Due to an Obama administration policy that is aimed to prevent civilian deaths and collateral damage, U.S. military pilots who have returned home from the fight against the Islamic State (ISIS) in Iraq have definitively stated they were unable to obtain clearance to launch strikes and in turn were blocked from dropping 75 percent of their weaponry on terror targets, The Washington Free Beacon
According to the House Foreign Affairs Committee Chairman Ed Royce, R-Calif., the policy is coming under attack by military leaders who believe it has enabled ISIS to gain strength within the region.
You went 12 full months while ISIS was on the march without the U.S. using that air power and now as the pilots come back to talk to us they say three-quarters of our ordnance we can't drop, we can't get clearance even when we have a clear target in front of us," Royce said.
"I don't understand this strategy at all because this is what has allowed ISIS the advantage and ability to recruit."
While Jack Keane, a retired four-star U.S. general, agreed with Royce's evaluation of the policy, he noted that it's not only severely "constricting the U.S.," but he believes it has "been an absurdity from the beginning."
"Believe me, the French are in there not using the restrictions we have imposed on our pilots," Keane added.
And the same goes for Russians, he said, adding, "They don't care at all about civilians."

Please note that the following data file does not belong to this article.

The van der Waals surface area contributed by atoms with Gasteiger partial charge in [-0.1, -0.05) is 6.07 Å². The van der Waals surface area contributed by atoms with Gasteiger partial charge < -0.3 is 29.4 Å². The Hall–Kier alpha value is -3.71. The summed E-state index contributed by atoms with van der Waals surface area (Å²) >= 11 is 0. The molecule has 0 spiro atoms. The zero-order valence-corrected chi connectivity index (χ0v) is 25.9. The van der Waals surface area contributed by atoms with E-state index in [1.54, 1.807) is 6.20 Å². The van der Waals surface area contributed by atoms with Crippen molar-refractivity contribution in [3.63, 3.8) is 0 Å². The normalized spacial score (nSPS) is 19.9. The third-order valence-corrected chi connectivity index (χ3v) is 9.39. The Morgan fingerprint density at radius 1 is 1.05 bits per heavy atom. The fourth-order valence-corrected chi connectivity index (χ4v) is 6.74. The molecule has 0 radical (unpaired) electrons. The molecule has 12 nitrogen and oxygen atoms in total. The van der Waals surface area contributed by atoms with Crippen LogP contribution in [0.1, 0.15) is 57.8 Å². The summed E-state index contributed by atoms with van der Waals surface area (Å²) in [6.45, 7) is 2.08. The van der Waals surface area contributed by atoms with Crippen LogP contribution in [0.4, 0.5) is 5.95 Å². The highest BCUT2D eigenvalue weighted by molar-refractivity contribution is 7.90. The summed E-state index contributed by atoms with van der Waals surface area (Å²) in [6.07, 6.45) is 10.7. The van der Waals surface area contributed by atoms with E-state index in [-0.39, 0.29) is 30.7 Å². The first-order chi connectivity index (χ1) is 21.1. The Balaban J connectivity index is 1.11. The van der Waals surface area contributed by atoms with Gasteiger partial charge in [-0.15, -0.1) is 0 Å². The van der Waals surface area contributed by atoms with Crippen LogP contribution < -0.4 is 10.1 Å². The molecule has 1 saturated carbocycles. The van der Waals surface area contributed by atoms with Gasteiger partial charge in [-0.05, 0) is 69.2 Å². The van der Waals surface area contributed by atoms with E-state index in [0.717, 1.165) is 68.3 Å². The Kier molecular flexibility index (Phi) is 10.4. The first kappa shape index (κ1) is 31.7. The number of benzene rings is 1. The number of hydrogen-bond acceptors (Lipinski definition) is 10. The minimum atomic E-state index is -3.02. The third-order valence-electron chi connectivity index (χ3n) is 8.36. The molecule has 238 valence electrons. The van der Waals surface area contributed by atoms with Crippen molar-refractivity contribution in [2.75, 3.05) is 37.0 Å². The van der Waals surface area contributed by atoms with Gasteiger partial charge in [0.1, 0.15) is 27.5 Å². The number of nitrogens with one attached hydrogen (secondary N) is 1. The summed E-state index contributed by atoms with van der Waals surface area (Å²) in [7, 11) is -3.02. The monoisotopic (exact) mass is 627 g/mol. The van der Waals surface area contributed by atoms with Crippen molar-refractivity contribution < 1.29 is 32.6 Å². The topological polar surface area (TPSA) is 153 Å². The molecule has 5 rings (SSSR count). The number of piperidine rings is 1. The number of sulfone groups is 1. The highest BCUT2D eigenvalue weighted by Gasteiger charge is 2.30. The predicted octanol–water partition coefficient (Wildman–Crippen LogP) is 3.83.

Pentagon officials, however, are sticking to the policy despite the heavy criticism.
"The bottom line is that we will not stoop to the level of our enemy and put civilians more in harm's way than absolutely necessary," a Pentagon official told the Free Beacon.
"The fact that aircraft go on missions and don't strike anything is not out of the norm," the official said.
"Despite U.S. strikes being the most precise in the history of warfare, conducting strike operations in the heavily populated areas where ISIL hides certainly presents challenges. We are fighting an enemy who goes out of their way to put civilians at risk. However, our pilots understand the need for the tactical patience in this environment. This fight against ISIL is not the kind of fight from previous decades."
However, despite President Barack Obama's "zero civilian casualties" policy in the fight against ISIS, a new NBC poll
released Thursday found that at least 70 percent of Americans are in favor expanding the fight against the Islamic group.
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